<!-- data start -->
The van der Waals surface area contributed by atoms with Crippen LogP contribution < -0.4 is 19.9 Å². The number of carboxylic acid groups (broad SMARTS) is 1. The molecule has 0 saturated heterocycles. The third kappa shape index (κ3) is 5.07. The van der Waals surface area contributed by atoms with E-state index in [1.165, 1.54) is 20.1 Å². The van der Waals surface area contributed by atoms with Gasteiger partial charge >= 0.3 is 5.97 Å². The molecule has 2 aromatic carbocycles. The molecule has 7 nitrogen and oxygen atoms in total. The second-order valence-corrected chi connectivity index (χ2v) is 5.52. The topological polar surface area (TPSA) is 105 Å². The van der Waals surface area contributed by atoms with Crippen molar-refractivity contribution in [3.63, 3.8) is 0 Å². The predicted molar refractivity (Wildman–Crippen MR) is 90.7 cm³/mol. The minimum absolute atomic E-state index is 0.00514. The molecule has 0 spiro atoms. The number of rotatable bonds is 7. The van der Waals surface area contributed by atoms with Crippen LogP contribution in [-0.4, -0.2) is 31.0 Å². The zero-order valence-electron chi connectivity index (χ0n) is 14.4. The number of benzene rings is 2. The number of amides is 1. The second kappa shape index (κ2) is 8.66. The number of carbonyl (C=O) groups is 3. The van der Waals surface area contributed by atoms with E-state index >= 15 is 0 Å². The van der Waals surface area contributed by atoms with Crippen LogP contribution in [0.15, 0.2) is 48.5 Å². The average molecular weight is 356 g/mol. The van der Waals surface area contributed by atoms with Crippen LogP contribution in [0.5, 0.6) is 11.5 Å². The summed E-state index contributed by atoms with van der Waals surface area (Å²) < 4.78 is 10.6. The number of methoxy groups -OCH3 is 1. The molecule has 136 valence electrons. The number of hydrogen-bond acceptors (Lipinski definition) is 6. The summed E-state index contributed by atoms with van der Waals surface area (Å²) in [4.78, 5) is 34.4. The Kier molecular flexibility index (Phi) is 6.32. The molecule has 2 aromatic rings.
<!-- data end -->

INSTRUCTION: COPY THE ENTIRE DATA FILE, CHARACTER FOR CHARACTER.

The van der Waals surface area contributed by atoms with Crippen LogP contribution < -0.4 is 19.9 Å². The number of carboxylic acid groups (broad SMARTS) is 1. The molecule has 0 saturated heterocycles. The third kappa shape index (κ3) is 5.07. The van der Waals surface area contributed by atoms with E-state index in [1.165, 1.54) is 20.1 Å². The van der Waals surface area contributed by atoms with Gasteiger partial charge >= 0.3 is 5.97 Å². The molecule has 2 aromatic carbocycles. The molecule has 7 nitrogen and oxygen atoms in total. The second-order valence-corrected chi connectivity index (χ2v) is 5.52. The topological polar surface area (TPSA) is 105 Å². The van der Waals surface area contributed by atoms with Crippen molar-refractivity contribution in [3.63, 3.8) is 0 Å². The predicted molar refractivity (Wildman–Crippen MR) is 90.7 cm³/mol. The minimum absolute atomic E-state index is 0.00514. The molecule has 0 spiro atoms. The number of rotatable bonds is 7. The van der Waals surface area contributed by atoms with Crippen LogP contribution in [-0.4, -0.2) is 31.0 Å². The zero-order valence-electron chi connectivity index (χ0n) is 14.4. The number of benzene rings is 2. The number of amides is 1. The second kappa shape index (κ2) is 8.66. The number of carbonyl (C=O) groups is 3. The van der Waals surface area contributed by atoms with E-state index >= 15 is 0 Å². The van der Waals surface area contributed by atoms with Crippen LogP contribution in [0.15, 0.2) is 48.5 Å². The average molecular weight is 356 g/mol. The van der Waals surface area contributed by atoms with Crippen LogP contribution in [0.5, 0.6) is 11.5 Å². The summed E-state index contributed by atoms with van der Waals surface area (Å²) < 4.78 is 10.6. The number of methoxy groups -OCH3 is 1. The molecule has 136 valence electrons. The number of hydrogen-bond acceptors (Lipinski definition) is 6. The summed E-state index contributed by atoms with van der Waals surface area (Å²) in [4.78, 5) is 34.4. The Kier molecular flexibility index (Phi) is 6.32. The molecule has 2 aromatic rings.